Genesis 15-17: What Do You Do When God Seems to Be Moving Too Slow?

Most likely you are reading this because you love God’s Word.  If I were a betting man, I would say that you probably want to experience the thrill of living in the middle of God’s Will.  You know that there is no substitute for the incredible joy of living a life that God created for you to live even before the foundation of the world.  Yet, the reality is that most of us seldom have the patience to wait for God to accomplish his plan for our lives.  It is when we find ourselves in this waiting pattern . . . waiting for God’s plan to begin moving in the swift flight that we have always imagined that we become impatient and we begin to manipulate things for God. The truth of the matter is that we get ourselves in the most trouble and in the most complicated circumstances when we attempt to speed up God’s plan


In this text we are learning from the life of Abraham.  This is one of the best things about the truth of the Scriptures – the people who made up its pages are real and they are like us and filled with their own set of issues, problems and failings.  This is one aspect of the Bible that sets it apart from other holy books from other traditions.  The people in the Bible are like you and me and we are given the opportunity to celebrate with them their faith and their moments of victory and experience their heart break when they wandered away from the Lord and went their own way. 


As was mentioned in the last post, God came to this pagan Abraham and he offered him an amazing opportunity . . . to step out in faith, follow the true God and receive his great inheritance.  This inheritance was dependent upon one particular promise – that God would raise up an heir.   Abraham was seventy-five and did not have a son and it was probably this aspect of the inheritance that was most important for Abraham.  Yet, after Abraham left all he knew to follow God, and after he had witnessed many miracles, the greatest miracle seemed to never come.  The possibility of a little boy from whose lineage would come the blessing of the nations through the Savior of the world.  Abraham was becoming a little nervous as the years ticked by as he cried out in prayer,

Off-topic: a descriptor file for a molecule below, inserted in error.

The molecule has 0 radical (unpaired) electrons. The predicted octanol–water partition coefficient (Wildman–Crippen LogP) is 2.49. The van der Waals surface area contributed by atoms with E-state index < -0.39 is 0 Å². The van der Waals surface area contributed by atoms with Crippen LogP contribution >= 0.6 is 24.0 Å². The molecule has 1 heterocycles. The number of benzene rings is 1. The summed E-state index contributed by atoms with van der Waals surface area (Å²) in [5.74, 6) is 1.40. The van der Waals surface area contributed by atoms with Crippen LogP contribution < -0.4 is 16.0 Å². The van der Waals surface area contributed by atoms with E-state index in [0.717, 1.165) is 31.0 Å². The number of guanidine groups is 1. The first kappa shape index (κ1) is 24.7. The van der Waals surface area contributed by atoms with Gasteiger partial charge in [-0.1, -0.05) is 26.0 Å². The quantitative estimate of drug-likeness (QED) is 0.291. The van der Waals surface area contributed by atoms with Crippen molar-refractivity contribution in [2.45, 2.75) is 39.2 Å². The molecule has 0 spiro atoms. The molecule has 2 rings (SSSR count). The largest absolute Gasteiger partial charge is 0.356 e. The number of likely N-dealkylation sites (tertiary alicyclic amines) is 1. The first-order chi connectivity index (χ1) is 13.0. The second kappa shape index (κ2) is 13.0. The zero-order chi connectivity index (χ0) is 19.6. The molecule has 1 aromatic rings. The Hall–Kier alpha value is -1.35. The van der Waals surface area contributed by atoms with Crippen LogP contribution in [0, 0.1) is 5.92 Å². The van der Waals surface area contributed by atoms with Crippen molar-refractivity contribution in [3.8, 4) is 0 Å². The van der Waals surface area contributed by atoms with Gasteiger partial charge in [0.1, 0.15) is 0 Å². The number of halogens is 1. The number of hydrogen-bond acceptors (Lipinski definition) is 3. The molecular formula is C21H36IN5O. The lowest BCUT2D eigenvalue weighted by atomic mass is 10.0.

“’O sovereign LORD, what can you give me since I remain childless and the one who will inherit my estate is Eliezer of Damascus?’ and Abram said, ‘you have given me no children, so a servant in my household will be my heir.’ Then the word of the LORD came to him: ‘this man will not be your heir, but a son coming from your own body will be your heir; He took him outside and said, ‘ Look up at the heavens and count the stars – if indeed you can count them.’ Then he said to him, ‘so shall your offspring be’” (15:2-5). 


Abraham trusted by faith in God’s promise to him, in spite of his age, and we find that it was “credited to him as righteousness” (15:6).  As the Apostle Paul pointed out, it is not by works that we enter a relationship with God, but by faith. 


Yet, God wanted to impress this promise deeper upon Abraham so that he wouldn’t forget that this promise would be fulfilled in his perfect timing so God made a covenant with Abraham.  John C. L. Gibson has written about the meaning of this ceremony in which God passed through the split carcasses of a heifer, a goat and a ram: